According to a recent study led by the Harvard T.H. Chan School of Public Health, restored buildings with healthier furnishings showed significantly lower levels of the entire group of per- and polyfluoralkyl substances (PFAS), hazardous compounds associated to many adverse health effects.
The study was published 4 November 2022 in Environment Science & Technology by authors Anna S. Young, Heidi M. Pickard, Eslie M. Sunderland, and Joseph G. Allen.
PFASs are a group of complex man-made chemicals that are present in various everyday and household products, including non-stick cookware, stain and water repellents, furniture, carpets and textiles, and takeout containers.
The stubbornness of this chemical lies in its molecular design: a carbon-fluorine bond that is one of the hardest to degrade. This means it does not naturally degrade in the environment and it will stay around for a long time, often being referred to as a “forever” chemical. Exposure can result in negative health effects such as testicular cancer, weakened immune system, stunted development, thyroid disease, high cholesterol, obesity, and diabetes.
After previous research on PFAS and dust in buildings on a university campus, Anna Young (lead author of the study) and her colleagues found that buildings with healthier materials showed lower levels of 15 types of PFAS. In the new study, they wanted to measure all types of PFAS because thousands of PFAS are unknown or cannot be measured using traditional lab techniques. They employed organic fluorine, a substance that is present in all PFAS, as a novel surrogate to quantify PFAS.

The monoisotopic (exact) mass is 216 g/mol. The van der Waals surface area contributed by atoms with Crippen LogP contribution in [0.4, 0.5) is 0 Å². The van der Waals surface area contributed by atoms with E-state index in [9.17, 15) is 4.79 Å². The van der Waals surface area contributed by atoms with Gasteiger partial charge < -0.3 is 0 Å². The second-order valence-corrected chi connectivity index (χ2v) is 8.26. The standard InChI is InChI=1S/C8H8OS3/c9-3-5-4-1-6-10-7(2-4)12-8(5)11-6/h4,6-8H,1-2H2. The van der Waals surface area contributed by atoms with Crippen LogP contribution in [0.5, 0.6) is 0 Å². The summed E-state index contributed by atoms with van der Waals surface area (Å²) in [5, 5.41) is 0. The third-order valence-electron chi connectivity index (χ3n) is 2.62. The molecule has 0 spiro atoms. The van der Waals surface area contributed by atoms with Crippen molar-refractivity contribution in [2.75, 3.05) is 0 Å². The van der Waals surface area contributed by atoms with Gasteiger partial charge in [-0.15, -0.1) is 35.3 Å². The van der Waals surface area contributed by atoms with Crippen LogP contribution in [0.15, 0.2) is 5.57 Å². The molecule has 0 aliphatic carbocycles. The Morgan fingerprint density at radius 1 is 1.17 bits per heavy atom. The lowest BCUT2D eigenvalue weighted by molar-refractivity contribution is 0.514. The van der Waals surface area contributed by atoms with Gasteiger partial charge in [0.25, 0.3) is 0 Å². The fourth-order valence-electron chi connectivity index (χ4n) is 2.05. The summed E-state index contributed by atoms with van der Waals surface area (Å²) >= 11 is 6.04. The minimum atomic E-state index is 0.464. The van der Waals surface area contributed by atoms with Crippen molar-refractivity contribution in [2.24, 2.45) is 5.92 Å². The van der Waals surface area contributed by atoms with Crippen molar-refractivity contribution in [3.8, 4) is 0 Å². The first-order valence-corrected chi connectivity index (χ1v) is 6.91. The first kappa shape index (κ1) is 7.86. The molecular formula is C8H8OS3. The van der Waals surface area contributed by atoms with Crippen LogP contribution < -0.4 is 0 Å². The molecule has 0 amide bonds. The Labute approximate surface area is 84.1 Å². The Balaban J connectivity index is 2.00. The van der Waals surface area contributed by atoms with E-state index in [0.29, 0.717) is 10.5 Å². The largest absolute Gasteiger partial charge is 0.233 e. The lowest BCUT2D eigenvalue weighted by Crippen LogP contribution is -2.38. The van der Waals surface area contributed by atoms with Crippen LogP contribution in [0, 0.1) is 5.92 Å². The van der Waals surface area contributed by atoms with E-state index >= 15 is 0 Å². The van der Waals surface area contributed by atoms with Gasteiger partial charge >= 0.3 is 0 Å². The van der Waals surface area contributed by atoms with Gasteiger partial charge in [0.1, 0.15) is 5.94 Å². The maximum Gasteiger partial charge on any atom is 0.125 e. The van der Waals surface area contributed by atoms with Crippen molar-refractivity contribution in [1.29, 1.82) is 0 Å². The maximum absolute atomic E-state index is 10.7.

The researchers found that PFAS concentrations in dust were 66% lower in the 12 rooms with healthier materials compared to the 12 rooms furnished without particular attention to PFAS. They did this by comparing 12 indoor spaces with healthier carpet and furniture to another 12 spaces with conventional furnishings. The healthier environments also had reduced levels of organic fluorine, demonstrating that remodelling with healthier furnishings was successful in reducing not only the 15 PFAS previously tested but the entire class of persistent chemicals.
“Our findings provide desperately needed scientific evidence for the success of healthier materials—which don’t have to be more expensive or perform less well—as a real-world solution to reduce indoor exposure to forever chemicals as a whole,” said Young.
The researchers emphasised the need for manufacturers to stop using entire classes of unnecessary harmful chemicals from furnishings, such PFAS, and to standardise on healthier materials for furniture and carpet. They also urge manufacturers to provide full disclosure of third-party-verified chemical ingredients for the “healthier” materials.
“This study addresses a key question: If we demand products without any forever chemicals, do we see a reduction in total PFAS beyond the usual 15 measured in a lab?” said Joseph Allen, senior author of the study and associate professor of exposure assessment science, director of the Healthy Buildings program. “The answer is unequivocally, yes.”
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